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Sophia Kivelitz, Speaker at Dermatology Conferences
Technical University Munich, Germany
Title : 3-D analysis of fat graft survival in reconstructive breast surgery


In Dermatological surgery and Plastic surgery Lipofilling is a common method to optimize surgical results in terms of reconstruction. Aside from its application on the entire body surface Lipofilling is particularly established in breast surgery.

Since breast cancer is still the leading cause of death among women and up to one third of patients undergo mastectomy, multiple techniques of breast reconstruction are highly relevant (1,2).  Subcutaneous fat is biocompatible, easily accessible (3,4,5) and causes less allergic reaction and granuloma as non-autologous materials (3, 6, 7, 8, 9). In order to do justice to the shape and volume of the female breast in its natural complexity, Lipofilling represents a both simple and effective surgical option. It offers the possibility to restore or enhance volume, correct defects and asymmetries and improve contours.

Lipofilling usually consists of the following steps: the fat harvesting through liposuction, the preparation by centrifugation and the transplantation of the purified lipoaspirate with slim cannulas in various layers at the recipient site. Donor sites are mostly abdomen, flanks or thighs.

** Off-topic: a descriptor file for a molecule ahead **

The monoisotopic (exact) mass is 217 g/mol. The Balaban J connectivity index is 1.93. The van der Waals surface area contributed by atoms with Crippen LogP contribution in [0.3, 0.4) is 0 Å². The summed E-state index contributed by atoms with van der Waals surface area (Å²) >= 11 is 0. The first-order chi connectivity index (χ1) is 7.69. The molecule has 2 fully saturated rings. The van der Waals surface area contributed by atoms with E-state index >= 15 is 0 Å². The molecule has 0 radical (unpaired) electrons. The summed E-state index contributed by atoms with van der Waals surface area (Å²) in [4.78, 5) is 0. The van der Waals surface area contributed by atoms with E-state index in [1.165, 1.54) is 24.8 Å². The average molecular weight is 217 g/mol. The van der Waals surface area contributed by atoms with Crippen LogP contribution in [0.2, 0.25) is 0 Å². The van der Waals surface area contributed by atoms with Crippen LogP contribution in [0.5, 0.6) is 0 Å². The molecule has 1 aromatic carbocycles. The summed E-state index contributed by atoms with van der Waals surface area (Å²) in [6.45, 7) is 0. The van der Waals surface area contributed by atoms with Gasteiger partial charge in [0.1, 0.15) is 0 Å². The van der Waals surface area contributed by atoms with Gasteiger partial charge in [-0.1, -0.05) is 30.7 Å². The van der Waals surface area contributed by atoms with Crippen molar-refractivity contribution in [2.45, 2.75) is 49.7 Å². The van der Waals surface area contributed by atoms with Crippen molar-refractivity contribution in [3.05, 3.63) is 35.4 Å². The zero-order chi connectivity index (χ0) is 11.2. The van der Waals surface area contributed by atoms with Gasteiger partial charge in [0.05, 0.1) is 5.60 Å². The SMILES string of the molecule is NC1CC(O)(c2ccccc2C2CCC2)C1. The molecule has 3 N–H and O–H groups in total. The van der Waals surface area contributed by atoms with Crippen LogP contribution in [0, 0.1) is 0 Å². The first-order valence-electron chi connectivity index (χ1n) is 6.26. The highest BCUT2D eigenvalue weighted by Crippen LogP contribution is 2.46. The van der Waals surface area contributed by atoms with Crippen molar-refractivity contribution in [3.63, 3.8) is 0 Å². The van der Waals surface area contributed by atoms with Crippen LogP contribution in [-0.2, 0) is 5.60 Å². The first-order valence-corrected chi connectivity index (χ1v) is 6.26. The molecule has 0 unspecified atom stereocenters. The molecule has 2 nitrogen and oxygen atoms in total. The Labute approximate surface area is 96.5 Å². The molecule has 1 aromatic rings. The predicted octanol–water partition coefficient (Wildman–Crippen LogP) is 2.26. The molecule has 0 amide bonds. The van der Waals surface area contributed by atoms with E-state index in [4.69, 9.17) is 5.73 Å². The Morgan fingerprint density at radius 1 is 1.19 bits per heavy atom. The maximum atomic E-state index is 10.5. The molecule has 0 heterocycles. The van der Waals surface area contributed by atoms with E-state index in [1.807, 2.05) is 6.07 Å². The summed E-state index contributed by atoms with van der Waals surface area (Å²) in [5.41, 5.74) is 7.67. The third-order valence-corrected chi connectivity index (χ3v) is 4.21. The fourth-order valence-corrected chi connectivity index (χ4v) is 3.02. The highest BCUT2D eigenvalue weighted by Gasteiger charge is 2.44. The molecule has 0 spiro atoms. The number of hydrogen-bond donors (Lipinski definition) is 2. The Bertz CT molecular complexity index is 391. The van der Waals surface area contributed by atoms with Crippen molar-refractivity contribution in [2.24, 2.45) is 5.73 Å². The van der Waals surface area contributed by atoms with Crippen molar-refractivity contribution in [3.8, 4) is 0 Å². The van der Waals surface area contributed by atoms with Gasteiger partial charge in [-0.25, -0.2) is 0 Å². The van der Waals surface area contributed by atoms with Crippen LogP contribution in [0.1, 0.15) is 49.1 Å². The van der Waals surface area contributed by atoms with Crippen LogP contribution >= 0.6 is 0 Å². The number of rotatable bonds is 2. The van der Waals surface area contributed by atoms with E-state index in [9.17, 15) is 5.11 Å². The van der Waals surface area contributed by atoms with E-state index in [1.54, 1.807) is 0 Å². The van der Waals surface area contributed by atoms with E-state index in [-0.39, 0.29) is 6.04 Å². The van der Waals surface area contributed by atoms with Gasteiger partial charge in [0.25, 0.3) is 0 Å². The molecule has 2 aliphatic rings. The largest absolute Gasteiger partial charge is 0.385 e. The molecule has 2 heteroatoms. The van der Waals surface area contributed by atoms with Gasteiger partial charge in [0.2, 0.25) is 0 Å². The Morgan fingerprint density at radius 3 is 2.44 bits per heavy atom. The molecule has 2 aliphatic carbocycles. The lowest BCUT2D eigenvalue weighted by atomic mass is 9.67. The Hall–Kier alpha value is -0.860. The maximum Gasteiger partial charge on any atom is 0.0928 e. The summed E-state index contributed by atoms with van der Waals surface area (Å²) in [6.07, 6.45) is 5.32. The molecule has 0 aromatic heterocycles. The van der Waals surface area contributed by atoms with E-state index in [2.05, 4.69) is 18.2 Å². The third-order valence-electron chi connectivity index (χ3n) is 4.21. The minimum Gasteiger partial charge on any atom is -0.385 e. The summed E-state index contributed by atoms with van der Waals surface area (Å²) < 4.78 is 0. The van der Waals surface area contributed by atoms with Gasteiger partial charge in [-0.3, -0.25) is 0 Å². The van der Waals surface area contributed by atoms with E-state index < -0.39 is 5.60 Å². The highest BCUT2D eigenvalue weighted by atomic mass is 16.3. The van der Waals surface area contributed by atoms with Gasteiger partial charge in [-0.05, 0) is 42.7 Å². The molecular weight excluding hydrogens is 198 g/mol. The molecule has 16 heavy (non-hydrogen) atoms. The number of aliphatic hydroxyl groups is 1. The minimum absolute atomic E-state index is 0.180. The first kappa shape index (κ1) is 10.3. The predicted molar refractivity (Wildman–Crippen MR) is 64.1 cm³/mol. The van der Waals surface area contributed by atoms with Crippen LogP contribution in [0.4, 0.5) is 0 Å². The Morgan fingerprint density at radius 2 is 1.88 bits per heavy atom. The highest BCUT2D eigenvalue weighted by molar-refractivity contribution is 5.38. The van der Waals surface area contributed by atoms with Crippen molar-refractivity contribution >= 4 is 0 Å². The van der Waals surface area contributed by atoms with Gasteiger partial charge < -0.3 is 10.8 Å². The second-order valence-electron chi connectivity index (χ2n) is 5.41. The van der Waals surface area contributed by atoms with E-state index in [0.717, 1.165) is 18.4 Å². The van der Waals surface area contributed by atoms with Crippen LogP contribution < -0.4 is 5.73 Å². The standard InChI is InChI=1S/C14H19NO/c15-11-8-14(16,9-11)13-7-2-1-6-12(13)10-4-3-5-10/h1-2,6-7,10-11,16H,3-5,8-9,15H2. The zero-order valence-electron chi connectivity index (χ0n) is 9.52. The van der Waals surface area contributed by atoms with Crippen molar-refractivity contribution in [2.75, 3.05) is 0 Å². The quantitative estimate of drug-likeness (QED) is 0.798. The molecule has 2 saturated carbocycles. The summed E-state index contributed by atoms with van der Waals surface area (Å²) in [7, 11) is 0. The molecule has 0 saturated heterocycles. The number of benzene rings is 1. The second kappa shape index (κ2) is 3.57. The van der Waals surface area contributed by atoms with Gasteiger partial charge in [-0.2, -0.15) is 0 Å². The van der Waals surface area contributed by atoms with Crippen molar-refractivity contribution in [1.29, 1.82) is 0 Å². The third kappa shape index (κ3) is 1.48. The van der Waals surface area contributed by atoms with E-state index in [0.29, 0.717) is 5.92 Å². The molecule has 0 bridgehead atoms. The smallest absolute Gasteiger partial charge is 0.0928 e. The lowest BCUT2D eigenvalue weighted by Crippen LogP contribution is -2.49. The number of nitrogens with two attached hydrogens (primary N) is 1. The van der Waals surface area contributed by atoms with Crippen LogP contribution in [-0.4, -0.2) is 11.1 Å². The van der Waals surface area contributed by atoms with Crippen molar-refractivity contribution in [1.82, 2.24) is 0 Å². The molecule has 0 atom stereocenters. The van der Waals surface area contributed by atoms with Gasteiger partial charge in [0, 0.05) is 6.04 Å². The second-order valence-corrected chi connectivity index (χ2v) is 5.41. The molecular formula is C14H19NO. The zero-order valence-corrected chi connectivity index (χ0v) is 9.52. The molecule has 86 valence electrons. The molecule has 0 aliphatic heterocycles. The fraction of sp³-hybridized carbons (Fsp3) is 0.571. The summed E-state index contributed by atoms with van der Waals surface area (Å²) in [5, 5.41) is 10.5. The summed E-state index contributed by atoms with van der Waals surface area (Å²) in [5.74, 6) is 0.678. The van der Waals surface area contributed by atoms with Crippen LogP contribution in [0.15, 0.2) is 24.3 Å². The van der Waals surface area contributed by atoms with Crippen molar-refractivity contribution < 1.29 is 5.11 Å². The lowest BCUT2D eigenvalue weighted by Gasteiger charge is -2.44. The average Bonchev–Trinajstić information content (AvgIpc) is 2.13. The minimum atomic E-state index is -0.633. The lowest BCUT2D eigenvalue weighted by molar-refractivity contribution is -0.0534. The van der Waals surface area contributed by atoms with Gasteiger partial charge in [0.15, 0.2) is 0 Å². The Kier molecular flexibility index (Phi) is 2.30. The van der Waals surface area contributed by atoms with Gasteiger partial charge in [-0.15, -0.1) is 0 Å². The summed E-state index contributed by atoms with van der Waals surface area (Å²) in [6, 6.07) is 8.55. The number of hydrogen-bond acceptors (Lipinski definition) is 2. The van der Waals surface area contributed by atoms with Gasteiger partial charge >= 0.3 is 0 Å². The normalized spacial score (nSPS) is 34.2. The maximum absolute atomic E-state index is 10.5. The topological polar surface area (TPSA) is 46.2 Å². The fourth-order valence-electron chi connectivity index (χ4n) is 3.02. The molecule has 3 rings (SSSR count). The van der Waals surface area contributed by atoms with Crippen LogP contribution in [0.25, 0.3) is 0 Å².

Current discussions on Lipofilling engage particularly in the oncological safety of the method as well as in fat graft survival. The prediction of the required injection volume poses a significant challenge in the process of Lipofilling. Which technique of fat harvesting, processing and injection is the most effective? And what parameters may possibly compromise the engraftment of the injected fat? 

In this study, a statistical analysis of breast volume and lipid retention was made, to show the overall effect of Lipofilling as well as possible effects on increased or decreased resorption rates. By using 3D imaging and measuring tools, breast volumes were calculated before and at five follow up dates after Lipofilling.

The aim of this project was to develop a technique of evaluation in order to quantitatively measure the breast contour change after surgery. The exact calculations of post operative volumes may significantly improve the outcome of the treatment and increases its predictability.


MS Sophia Elisa Kivelitz studied Human Medicine at the Technical University, Munich, Germany and graduades as MD in 2017. She joined the research group (CAPS-Computer assisted plastic surgery) of Dr. med. Maximilian Eder in the department of Plastic surgery and Hand surgery at Klinikum Rechts der Isar, Technical University Munich. From 2015 until 2021 patients data from fat grafting surgeries was analyzed in terms of fat graft survival and possible limiting factors.